Dedicated Officer Still Serving At 92-Years-Old

Combined Shape

I became a police officer just after I turned 32. I mention this because I thought I was “too old” to be a cop. My firefighter wife, whose father was a cop for 36 years, gave me some advice. She said, “let them decline you; don’t you decline them.” Great advice, as I went on to a career with over 20 years as a police officer.

At my state’s Criminal Justice Training Commission (police academy), I quickly learned I wasn’t “too old,” not even close. I was smack in the middle of the ages represented in our class of 30 recruits. As it worked out, our oldest recruit was 60, give or take. The mayor had appointed him police chief of his small rural town’s police department. To his great credit, because he was not required to, he wanted to be “fully qualified” to lead other officers by graduating from the police academy as they had. And he did that in fine form.

So, imagine my astonishment when I found out that even 60-years-old is a relatively young officer after learning about an exceptional active-duty cop, 92-year-old Officer L.C. “Buckshot” Smith, serving in the Camden Police Department (CPD), in Camden, Arkansas. Buckshot is a nickname Smith says he’s had since he was 14. The Nonagenarian is believed to be the oldest working police officer in the United States.

Jenni Julander at the Epoch Times reported, “A 91-year-old [recently turned 92] Arkansas police officer is inspiring those around him with his upbeat work ethic and attitude of loving others.” Officer Smith had previously served 46 years as an Ouachita County Sheriff’s Deputy. His retirement from that agency lasted only four months. That’s when Smith was sworn into the CPD, where he has continued his law enforcement career.

Woman Races to Rescue Elderly Man: 'I Was Made to Be There at That Time'

Officer Smith told THV-11 News, “I feel like, I live longer at my age to keep on working.” When asked when he plans to retire, Officer Smith said, “When the good Lord says so.” He says his motivation is his love of helping people. A long-time friend commented about people who say about someone, “They know everybody.” He said, in the uber-veteran cop’s case, “Buckshot know everybody.” [emphasis mine]

Tulsa Police Department Sgt. Sean “Sticks” Larkin, the host of Law & Crime’s podcast, Coptales, interviewed Officer Smith on his 92nd birthday. The Camden cop told Larkin, “I wanted to be a police officer so bad I [would have] taken the job working for free.” He said he worked football, baseball, and softball games, and other special events.

Accompanying the Epoch Times story is a framed photograph of Officer Smith, back in his younger days, handsome and full of pride, in his crisp deputy sheriff uniform. “Buckshot’s” advice to new police officers: “Wave at people… be polite.” He added, “This gun, and this badge, don’t make no police officer.”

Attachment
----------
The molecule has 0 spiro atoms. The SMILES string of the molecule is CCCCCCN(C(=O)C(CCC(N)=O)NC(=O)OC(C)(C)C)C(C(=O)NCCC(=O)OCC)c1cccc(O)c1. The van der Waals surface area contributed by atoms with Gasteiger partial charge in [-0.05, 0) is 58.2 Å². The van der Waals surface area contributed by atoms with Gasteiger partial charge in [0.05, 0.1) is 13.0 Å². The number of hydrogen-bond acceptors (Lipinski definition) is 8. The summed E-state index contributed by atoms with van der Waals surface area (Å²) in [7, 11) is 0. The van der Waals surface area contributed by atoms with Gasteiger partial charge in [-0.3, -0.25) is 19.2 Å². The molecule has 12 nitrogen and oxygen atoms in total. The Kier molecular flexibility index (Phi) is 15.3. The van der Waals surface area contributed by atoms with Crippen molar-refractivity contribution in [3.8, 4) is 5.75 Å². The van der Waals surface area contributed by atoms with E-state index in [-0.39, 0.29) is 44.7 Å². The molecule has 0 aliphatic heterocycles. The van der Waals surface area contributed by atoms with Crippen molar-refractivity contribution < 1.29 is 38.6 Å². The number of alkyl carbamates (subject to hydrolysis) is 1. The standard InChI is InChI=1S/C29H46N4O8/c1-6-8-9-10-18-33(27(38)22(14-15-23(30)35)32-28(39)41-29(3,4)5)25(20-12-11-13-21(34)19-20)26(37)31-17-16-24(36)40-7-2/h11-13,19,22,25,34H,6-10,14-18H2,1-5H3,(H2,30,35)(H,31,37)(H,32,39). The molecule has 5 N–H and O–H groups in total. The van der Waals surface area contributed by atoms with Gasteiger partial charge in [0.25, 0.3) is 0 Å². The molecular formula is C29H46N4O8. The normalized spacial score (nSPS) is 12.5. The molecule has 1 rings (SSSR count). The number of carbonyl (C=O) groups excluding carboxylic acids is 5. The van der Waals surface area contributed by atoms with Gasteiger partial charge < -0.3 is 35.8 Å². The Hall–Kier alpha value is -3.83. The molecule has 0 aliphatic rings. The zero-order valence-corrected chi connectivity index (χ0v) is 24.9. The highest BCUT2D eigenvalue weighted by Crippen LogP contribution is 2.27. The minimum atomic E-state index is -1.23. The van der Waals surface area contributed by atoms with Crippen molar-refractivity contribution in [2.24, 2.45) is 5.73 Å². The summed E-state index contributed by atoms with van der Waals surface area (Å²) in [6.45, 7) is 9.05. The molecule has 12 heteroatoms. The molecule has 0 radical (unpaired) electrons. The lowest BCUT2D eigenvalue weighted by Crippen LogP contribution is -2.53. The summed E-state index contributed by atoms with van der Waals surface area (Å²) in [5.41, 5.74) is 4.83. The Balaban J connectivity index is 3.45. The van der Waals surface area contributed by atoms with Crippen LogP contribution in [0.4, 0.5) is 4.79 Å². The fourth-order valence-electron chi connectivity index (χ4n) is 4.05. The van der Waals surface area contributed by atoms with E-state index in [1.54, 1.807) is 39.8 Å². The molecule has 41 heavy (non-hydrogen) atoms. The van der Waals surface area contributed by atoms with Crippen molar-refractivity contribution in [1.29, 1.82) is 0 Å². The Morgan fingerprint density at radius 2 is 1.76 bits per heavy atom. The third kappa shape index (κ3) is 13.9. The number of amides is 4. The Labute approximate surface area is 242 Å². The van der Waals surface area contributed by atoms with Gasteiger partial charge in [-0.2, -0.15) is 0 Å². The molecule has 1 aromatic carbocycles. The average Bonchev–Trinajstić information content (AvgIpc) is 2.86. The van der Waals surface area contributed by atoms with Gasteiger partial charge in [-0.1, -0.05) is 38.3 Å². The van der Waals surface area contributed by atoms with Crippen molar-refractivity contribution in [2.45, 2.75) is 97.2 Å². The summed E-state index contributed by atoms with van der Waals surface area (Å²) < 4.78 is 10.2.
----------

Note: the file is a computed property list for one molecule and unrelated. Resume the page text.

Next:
Buckshot’s spot on. The gun is necessary as a last resort tool for police officers to protect themselves and the community. The badge is an important symbol of the unique authority which communities entrust in their law enforcement officers. But nothing replaces an officer’s most important tools: critical thinking, mental agility, knowledge, preparedness, integrity, and compassion. Officer Smith seems to have lived that reality for over half a century as a cop.

About retirement, Officer Smith told Sgt. Larkin, “I don’t run around, I don’t hunt, I don’t fish, I wouldn’t have nothing to do.” This old cop is not only an inspiration to other cops of any age, and he is an inspiration to anyone who wants to make the most of one’s life. And there is no doubt, Officer L.C. “Buckshot” Smith has made the most of his life… and he continues to do so.


Follow Steve Pomper and Tatum Report on Twitter

Submit a Correction →

Steve Pomper is an author, freelance writer, and retired Seattle police officer. During his career, he served as a field training officer, on the Community Police Team, and as a mountain bike patrol coordinator. He’s written five books, including The Obama Gang and De-Policing America, and he is a contributor to the National Police Association and a freelance writer for The Tatum Report.

Originally from New England, he’s a Boston sports fan. He now lives in the Pacific Northwest with his wife, Jody, a retired firefighter. He enjoys spending time with his adult kids and three grandchildren.